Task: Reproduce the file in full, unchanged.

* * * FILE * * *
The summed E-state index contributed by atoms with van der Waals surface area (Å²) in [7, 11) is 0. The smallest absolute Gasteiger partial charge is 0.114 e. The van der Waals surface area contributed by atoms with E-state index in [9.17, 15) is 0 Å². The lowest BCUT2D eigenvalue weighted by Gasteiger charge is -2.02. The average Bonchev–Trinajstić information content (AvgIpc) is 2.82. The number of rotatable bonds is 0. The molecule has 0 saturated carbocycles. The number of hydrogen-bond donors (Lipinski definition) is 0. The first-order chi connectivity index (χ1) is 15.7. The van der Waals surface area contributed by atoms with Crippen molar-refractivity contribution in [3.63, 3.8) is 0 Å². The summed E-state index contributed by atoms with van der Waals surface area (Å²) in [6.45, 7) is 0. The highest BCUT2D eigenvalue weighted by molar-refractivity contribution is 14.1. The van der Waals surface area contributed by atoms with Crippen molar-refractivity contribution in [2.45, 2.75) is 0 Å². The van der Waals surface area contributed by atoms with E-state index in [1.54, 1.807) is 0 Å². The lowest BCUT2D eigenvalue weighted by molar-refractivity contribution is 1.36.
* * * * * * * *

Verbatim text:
The summed E-state index contributed by atoms with van der Waals surface area (Å²) in [7, 11) is 0. The smallest absolute Gasteiger partial charge is 0.114 e. The van der Waals surface area contributed by atoms with E-state index in [9.17, 15) is 0 Å². The lowest BCUT2D eigenvalue weighted by Gasteiger charge is -2.02. The average Bonchev–Trinajstić information content (AvgIpc) is 2.82. The number of rotatable bonds is 0. The molecule has 0 saturated carbocycles. The number of hydrogen-bond donors (Lipinski definition) is 0. The first-order chi connectivity index (χ1) is 15.7. The van der Waals surface area contributed by atoms with Crippen molar-refractivity contribution in [3.63, 3.8) is 0 Å². The summed E-state index contributed by atoms with van der Waals surface area (Å²) in [6.45, 7) is 0. The highest BCUT2D eigenvalue weighted by molar-refractivity contribution is 14.1. The van der Waals surface area contributed by atoms with Crippen molar-refractivity contribution in [2.45, 2.75) is 0 Å². The van der Waals surface area contributed by atoms with E-state index in [1.54, 1.807) is 0 Å². The lowest BCUT2D eigenvalue weighted by molar-refractivity contribution is 1.36.